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Rosetta Stones

Rosetta Stones


Adventures in the good science of rock-breaking.
Rosetta Stones Home

Scenes from the Subduction Life

The views expressed are those of the author and are not necessarily those of Scientific American.


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I’m about to have something for you that’s hot, explosive, and very very shiny. Unfortunately, ye olde daye jobe and other circumstances mean I won’t have it until next week. In the meantime, why not revisit Fidalgo Island with me?

Mount Baker from Fidalgo Island

We spent Sunday traipsing all over terranes. The high clouds didn’t prevent evidence of our subduction zone from standing out clear: from the Cascades to Mount Baker to the Olympics, all mountains were present and accounted for.

View of Deception Pass bridge from the beach.

View of Deception Pass bridge from the beach.

We hiked down to a wee little beach near Deception Pass, and got a bonza view of the bridge. This is the narrow channel that makes Whidbey Island an island. I love this part of the San Juans – you can drive two of the islands, which is much faster and easier than ferries. Still. The rest of the San Juans shall have to be thoroughly inspected soon.

Deception Pass, Mount Baker, and the Cascades.

Deception Pass, Mount Baker, and the Cascades.

So this is a rather spiffy image: we can see a good chunk of Deception Pass, Mount Baker, and the Cascades all in one go. This is another area we intend to thoroughly inspect. There are fantastic hiking trails, complete with vistas, sea breezes, and plenty of shade – perfect for summer.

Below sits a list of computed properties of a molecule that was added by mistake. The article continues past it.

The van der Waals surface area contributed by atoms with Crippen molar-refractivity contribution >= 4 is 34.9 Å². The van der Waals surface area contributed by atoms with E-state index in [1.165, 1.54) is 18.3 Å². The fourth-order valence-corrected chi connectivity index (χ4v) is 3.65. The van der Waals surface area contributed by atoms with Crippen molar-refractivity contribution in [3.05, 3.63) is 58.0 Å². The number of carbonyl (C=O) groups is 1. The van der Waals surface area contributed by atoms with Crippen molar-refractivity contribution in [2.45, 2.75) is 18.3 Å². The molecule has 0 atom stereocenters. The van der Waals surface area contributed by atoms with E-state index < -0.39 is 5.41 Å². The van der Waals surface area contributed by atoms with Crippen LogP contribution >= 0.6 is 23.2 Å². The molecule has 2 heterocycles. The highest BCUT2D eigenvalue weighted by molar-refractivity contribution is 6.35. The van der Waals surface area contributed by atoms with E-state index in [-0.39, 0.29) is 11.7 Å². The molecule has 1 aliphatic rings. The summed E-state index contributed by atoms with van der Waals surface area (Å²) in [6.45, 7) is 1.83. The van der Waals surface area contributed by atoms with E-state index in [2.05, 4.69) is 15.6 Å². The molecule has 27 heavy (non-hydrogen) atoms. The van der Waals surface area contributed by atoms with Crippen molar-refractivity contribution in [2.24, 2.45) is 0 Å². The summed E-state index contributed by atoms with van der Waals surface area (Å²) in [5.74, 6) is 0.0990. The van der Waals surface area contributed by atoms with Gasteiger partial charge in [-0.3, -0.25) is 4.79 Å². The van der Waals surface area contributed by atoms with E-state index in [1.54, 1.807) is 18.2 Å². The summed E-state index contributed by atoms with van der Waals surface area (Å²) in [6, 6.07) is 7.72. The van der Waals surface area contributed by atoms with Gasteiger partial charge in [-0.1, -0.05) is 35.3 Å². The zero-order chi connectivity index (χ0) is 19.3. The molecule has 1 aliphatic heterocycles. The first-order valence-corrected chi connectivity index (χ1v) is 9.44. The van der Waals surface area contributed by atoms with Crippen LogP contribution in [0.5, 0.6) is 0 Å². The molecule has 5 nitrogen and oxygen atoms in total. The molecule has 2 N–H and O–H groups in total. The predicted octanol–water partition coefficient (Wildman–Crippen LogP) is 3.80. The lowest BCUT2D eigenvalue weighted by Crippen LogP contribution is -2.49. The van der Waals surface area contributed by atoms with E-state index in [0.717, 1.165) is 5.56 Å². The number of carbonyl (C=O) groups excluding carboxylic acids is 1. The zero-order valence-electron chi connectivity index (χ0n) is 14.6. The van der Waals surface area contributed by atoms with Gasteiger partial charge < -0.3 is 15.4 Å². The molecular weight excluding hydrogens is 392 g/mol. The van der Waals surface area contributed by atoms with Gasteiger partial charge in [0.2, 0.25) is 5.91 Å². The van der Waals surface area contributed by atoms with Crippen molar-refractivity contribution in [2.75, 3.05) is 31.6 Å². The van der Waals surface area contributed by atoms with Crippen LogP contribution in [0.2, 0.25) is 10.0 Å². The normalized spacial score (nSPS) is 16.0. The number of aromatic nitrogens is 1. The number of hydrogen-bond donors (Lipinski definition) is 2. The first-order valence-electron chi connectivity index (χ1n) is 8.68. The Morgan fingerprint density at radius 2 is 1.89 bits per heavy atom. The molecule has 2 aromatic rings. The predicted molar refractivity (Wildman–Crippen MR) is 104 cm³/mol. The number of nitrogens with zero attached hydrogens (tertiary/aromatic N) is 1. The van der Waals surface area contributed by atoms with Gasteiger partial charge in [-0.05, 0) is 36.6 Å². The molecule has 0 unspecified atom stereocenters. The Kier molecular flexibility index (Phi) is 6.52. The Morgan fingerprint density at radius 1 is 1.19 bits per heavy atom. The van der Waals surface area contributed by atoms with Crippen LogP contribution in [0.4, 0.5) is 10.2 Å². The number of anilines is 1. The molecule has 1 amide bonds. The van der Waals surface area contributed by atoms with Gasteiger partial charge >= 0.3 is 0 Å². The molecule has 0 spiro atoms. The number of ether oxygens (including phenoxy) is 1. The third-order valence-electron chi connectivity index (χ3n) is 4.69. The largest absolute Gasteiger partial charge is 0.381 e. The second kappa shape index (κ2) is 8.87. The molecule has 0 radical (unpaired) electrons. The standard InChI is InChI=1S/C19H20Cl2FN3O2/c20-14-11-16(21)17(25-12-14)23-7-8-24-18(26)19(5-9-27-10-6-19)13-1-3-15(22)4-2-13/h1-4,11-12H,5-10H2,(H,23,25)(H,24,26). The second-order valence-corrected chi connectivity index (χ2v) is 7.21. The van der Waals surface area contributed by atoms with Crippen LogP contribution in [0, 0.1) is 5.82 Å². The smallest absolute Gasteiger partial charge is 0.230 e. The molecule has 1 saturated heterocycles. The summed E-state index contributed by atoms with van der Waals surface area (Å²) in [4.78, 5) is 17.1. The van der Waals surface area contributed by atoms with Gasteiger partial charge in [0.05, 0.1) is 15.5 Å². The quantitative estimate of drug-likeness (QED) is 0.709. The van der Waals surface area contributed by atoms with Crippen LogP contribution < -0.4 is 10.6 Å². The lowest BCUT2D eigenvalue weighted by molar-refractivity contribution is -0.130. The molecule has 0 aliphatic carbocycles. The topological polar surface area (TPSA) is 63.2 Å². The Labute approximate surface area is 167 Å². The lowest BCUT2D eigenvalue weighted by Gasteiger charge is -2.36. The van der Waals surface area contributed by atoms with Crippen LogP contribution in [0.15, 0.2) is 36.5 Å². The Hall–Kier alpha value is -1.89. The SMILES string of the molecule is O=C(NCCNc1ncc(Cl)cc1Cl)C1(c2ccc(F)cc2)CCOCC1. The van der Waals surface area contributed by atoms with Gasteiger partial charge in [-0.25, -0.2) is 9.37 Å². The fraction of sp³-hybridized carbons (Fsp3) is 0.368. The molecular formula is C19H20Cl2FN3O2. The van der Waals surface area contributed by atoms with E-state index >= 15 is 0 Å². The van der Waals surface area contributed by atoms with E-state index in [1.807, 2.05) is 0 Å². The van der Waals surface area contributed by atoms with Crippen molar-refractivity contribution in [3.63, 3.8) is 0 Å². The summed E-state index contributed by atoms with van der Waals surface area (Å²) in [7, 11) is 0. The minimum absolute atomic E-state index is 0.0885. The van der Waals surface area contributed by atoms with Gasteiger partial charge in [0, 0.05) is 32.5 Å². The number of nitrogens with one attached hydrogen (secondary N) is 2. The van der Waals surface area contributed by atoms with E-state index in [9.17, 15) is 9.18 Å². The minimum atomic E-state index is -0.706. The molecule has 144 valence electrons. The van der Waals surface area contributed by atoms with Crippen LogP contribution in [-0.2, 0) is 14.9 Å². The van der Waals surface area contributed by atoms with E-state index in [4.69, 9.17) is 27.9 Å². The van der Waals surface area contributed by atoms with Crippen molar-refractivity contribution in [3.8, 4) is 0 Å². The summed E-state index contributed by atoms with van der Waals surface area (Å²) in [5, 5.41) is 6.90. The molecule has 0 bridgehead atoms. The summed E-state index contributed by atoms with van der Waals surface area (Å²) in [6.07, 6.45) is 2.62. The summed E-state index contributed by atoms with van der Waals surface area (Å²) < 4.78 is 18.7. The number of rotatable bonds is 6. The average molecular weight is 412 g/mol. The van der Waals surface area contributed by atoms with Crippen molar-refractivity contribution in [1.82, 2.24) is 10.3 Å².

A wee island with the Olympics as its backdrop.

A wee island with the Olympics as its backdrop.

My companion, B, had never been to Rosario Head. I took him on the obligatory trek across terranes, from Decatur to Lopez and back to Decatur again. It took us a lot longer than you’d expect – not because there are so many terrane changes (they’re cheek-by-jowl, totally easy to ramble across), but because Rosario Beach has fantastic skipping stones, and we skipped bunches. Then we ambled up to the head itself, where you can see out across the Sound to the Olympics. They’re there, all shadowy along the horizon.

The next head over.

The next head over.

So that’s the bulge on the other side of Rosario Beach – if you look on the map, it’s not really a head so much as a belly. I’ve sepia-toned the photo to enhance the rocks – see if you can figure out which structure has got me intrigued. Here’s a maclargehuge version to help you out.

Rosario Head

Rosario Head

And there’s our own beautiful Lopez terrane, Rosario Head, as seen from the trail to Bowman Bay. She looks a bit like a big, gentle whale nosing happily along. Also, she’s an anticline. I love that.

All right, off to work on esplodey things for ye. You know you love your explosive geology, don’t you just? But you also love magnificent views, and I will be bringing you plenty of those this summer!

Dana Hunter About the Author: Dana Hunter is a science blogger, SF writer, and geology addict whose home away from SciAm is En Tequila Es Verdad. Follow her on Twitter: @dhunterauthor. Follow on Twitter @dhunterauthor.

The views expressed are those of the author and are not necessarily those of Scientific American.





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